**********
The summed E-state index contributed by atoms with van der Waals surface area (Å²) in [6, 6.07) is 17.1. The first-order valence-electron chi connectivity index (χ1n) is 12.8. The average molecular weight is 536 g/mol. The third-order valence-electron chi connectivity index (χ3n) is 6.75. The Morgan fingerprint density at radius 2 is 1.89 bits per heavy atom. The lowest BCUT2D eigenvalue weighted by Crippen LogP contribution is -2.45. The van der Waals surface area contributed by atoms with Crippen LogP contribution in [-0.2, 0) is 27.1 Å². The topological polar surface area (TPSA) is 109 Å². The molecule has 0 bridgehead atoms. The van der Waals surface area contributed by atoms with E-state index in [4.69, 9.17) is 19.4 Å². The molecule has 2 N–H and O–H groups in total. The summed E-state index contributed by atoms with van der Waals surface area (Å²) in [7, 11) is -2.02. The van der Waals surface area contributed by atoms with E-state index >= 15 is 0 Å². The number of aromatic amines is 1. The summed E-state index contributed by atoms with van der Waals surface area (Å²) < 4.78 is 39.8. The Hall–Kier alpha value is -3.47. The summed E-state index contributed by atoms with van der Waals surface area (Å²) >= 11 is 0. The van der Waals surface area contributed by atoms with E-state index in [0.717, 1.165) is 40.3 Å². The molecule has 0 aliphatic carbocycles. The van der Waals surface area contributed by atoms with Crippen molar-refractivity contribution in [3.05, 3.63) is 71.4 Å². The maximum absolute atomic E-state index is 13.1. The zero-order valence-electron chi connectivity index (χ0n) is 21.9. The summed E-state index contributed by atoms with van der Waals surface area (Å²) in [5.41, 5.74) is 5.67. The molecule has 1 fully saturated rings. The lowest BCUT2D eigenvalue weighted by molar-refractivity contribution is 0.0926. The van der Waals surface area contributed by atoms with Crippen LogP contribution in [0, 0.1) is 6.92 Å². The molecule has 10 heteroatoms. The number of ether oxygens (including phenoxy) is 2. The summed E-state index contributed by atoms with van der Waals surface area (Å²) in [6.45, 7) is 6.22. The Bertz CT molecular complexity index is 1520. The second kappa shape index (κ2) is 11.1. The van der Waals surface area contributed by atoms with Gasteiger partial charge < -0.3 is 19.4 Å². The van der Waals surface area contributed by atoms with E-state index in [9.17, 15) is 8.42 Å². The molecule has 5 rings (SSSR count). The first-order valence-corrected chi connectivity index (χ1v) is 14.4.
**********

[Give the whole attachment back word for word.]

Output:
The summed E-state index contributed by atoms with van der Waals surface area (Å²) in [6, 6.07) is 17.1. The first-order valence-electron chi connectivity index (χ1n) is 12.8. The average molecular weight is 536 g/mol. The third-order valence-electron chi connectivity index (χ3n) is 6.75. The Morgan fingerprint density at radius 2 is 1.89 bits per heavy atom. The lowest BCUT2D eigenvalue weighted by Crippen LogP contribution is -2.45. The van der Waals surface area contributed by atoms with Crippen LogP contribution in [-0.2, 0) is 27.1 Å². The topological polar surface area (TPSA) is 109 Å². The molecule has 0 bridgehead atoms. The van der Waals surface area contributed by atoms with E-state index in [4.69, 9.17) is 19.4 Å². The molecule has 2 N–H and O–H groups in total. The summed E-state index contributed by atoms with van der Waals surface area (Å²) in [7, 11) is -2.02. The van der Waals surface area contributed by atoms with E-state index >= 15 is 0 Å². The number of aromatic amines is 1. The summed E-state index contributed by atoms with van der Waals surface area (Å²) < 4.78 is 39.8. The Hall–Kier alpha value is -3.47. The summed E-state index contributed by atoms with van der Waals surface area (Å²) >= 11 is 0. The van der Waals surface area contributed by atoms with E-state index in [0.717, 1.165) is 40.3 Å². The molecule has 0 aliphatic carbocycles. The van der Waals surface area contributed by atoms with Crippen molar-refractivity contribution in [3.05, 3.63) is 71.4 Å². The maximum absolute atomic E-state index is 13.1. The zero-order valence-electron chi connectivity index (χ0n) is 21.9. The summed E-state index contributed by atoms with van der Waals surface area (Å²) in [5.41, 5.74) is 5.67. The molecule has 1 fully saturated rings. The lowest BCUT2D eigenvalue weighted by molar-refractivity contribution is 0.0926. The van der Waals surface area contributed by atoms with Crippen LogP contribution in [0, 0.1) is 6.92 Å². The molecule has 10 heteroatoms. The number of ether oxygens (including phenoxy) is 2. The summed E-state index contributed by atoms with van der Waals surface area (Å²) in [6.45, 7) is 6.22. The Bertz CT molecular complexity index is 1520. The second kappa shape index (κ2) is 11.1. The van der Waals surface area contributed by atoms with Gasteiger partial charge < -0.3 is 19.4 Å². The van der Waals surface area contributed by atoms with E-state index in [9.17, 15) is 8.42 Å². The molecule has 5 rings (SSSR count). The first-order valence-corrected chi connectivity index (χ1v) is 14.4.